In this paper we analyze a 55-amino acid (aa) sequence which is relatively well conserved in several seven-transmembrane receptor families (from Insects to Mammals) and in some Viruses. This sequence, which covers the second transmembrane domain, the first extracellular loop and the third transmembrane domain, appears in its complete configuration in most of the seven-transmembrane receptor families, as well as in the protein products of some viruses. Other seven-transmembrane receptors and viruses exhibit reduced configurations of the conserved sequence, lacking either aa 31 or aa 30-31. 53-aa configurations are typically found in most chemokine receptor (CKR) subfamilies, as well as in some viral protein products. However, the CCR1, CCR3, and CCR6 subfamilies comprise a 54-aa configuration and the CKR-related protein products, ChemR23 and RDC1, include the complete 55-aa sequence. For each CKR subfamily the "modal sequence" of the conserved segment was constructed by selecting the most frequently occurring aa at each position. Then, pairwise alignments were made between: (i) the modal CKR sequences, and (ii) the sequence (53-aa) of the Yaba-like disease virus - 7L protein. From the alignments two consensus matrices were derived: (i) the consensus 1 matrix with reference to the whole conserved segment, and (ii) the consensus 2 matrix with reference to aa 22-29, which appear to be the most variable segment of the sequence. Based on the obtained consensus values and with reference to this specific conserved segment, the following conclusions are proposed: (1) ChemR23 and RDC1 are probably the more primitive CKR forms; (2) CCR1 and CCR3 may be grouped in a single cluster; (3) CCRs 2, 4, and 5 are closely related to each other and may be grouped in a cluster; CCR7 is likely to be evolutionarily related to this cluster; (4) CXCRs 2, 3, and 4 and CCX CKR appear to be evolutionarily related to each other and very likely derived from an CCR6-like gene; (5) CCR2/4/5 and CCR7 may have derived either from CCR1/3-like or CCR6-like genes; (6). The Yaba-like disease virus--7L protein most likely derived, through "molecular piracy", from a CCR8-like gene. We also discuss possible, more remote, evolutionary links between CKRs, formylpeptide receptors, and possibly the highly conserved 18S rRNA genes.

Evolution of a “conserved” amino acid sequence: a model study of an in silico investigation of the phylogenesis of some immune receptors

PANARO, Maria Antonietta;SISTO, MARGHERITA;LISI, SABRINA;SACCIA, Matteo;
2006

Abstract

In this paper we analyze a 55-amino acid (aa) sequence which is relatively well conserved in several seven-transmembrane receptor families (from Insects to Mammals) and in some Viruses. This sequence, which covers the second transmembrane domain, the first extracellular loop and the third transmembrane domain, appears in its complete configuration in most of the seven-transmembrane receptor families, as well as in the protein products of some viruses. Other seven-transmembrane receptors and viruses exhibit reduced configurations of the conserved sequence, lacking either aa 31 or aa 30-31. 53-aa configurations are typically found in most chemokine receptor (CKR) subfamilies, as well as in some viral protein products. However, the CCR1, CCR3, and CCR6 subfamilies comprise a 54-aa configuration and the CKR-related protein products, ChemR23 and RDC1, include the complete 55-aa sequence. For each CKR subfamily the "modal sequence" of the conserved segment was constructed by selecting the most frequently occurring aa at each position. Then, pairwise alignments were made between: (i) the modal CKR sequences, and (ii) the sequence (53-aa) of the Yaba-like disease virus - 7L protein. From the alignments two consensus matrices were derived: (i) the consensus 1 matrix with reference to the whole conserved segment, and (ii) the consensus 2 matrix with reference to aa 22-29, which appear to be the most variable segment of the sequence. Based on the obtained consensus values and with reference to this specific conserved segment, the following conclusions are proposed: (1) ChemR23 and RDC1 are probably the more primitive CKR forms; (2) CCR1 and CCR3 may be grouped in a single cluster; (3) CCRs 2, 4, and 5 are closely related to each other and may be grouped in a cluster; CCR7 is likely to be evolutionarily related to this cluster; (4) CXCRs 2, 3, and 4 and CCX CKR appear to be evolutionarily related to each other and very likely derived from an CCR6-like gene; (5) CCR2/4/5 and CCR7 may have derived either from CCR1/3-like or CCR6-like genes; (6). The Yaba-like disease virus--7L protein most likely derived, through "molecular piracy", from a CCR8-like gene. We also discuss possible, more remote, evolutionary links between CKRs, formylpeptide receptors, and possibly the highly conserved 18S rRNA genes.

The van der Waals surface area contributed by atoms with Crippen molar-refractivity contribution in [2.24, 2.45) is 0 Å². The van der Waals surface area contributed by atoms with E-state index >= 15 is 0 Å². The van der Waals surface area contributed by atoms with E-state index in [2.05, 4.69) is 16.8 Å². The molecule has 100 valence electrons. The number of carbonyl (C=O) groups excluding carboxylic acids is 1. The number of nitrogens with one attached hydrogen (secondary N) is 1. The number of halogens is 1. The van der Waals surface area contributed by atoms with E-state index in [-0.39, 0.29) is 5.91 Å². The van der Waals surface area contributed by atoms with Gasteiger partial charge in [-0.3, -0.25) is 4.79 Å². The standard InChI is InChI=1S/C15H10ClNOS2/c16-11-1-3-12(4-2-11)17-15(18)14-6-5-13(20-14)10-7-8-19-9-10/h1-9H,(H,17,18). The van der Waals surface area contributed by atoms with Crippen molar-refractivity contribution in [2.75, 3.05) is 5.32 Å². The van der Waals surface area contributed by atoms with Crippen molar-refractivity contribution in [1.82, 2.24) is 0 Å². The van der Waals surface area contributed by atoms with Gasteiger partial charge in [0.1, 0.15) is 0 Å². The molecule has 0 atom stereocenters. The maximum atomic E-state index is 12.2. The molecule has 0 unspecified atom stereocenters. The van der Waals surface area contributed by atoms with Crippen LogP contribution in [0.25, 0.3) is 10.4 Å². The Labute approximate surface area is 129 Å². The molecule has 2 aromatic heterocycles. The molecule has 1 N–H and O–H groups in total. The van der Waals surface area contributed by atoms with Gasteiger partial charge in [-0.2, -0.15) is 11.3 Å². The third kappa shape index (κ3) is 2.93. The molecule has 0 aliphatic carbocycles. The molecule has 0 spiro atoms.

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Utilizza questo identificativo per citare o creare un link a questo documento: http://hdl.handle.net/11586/119628
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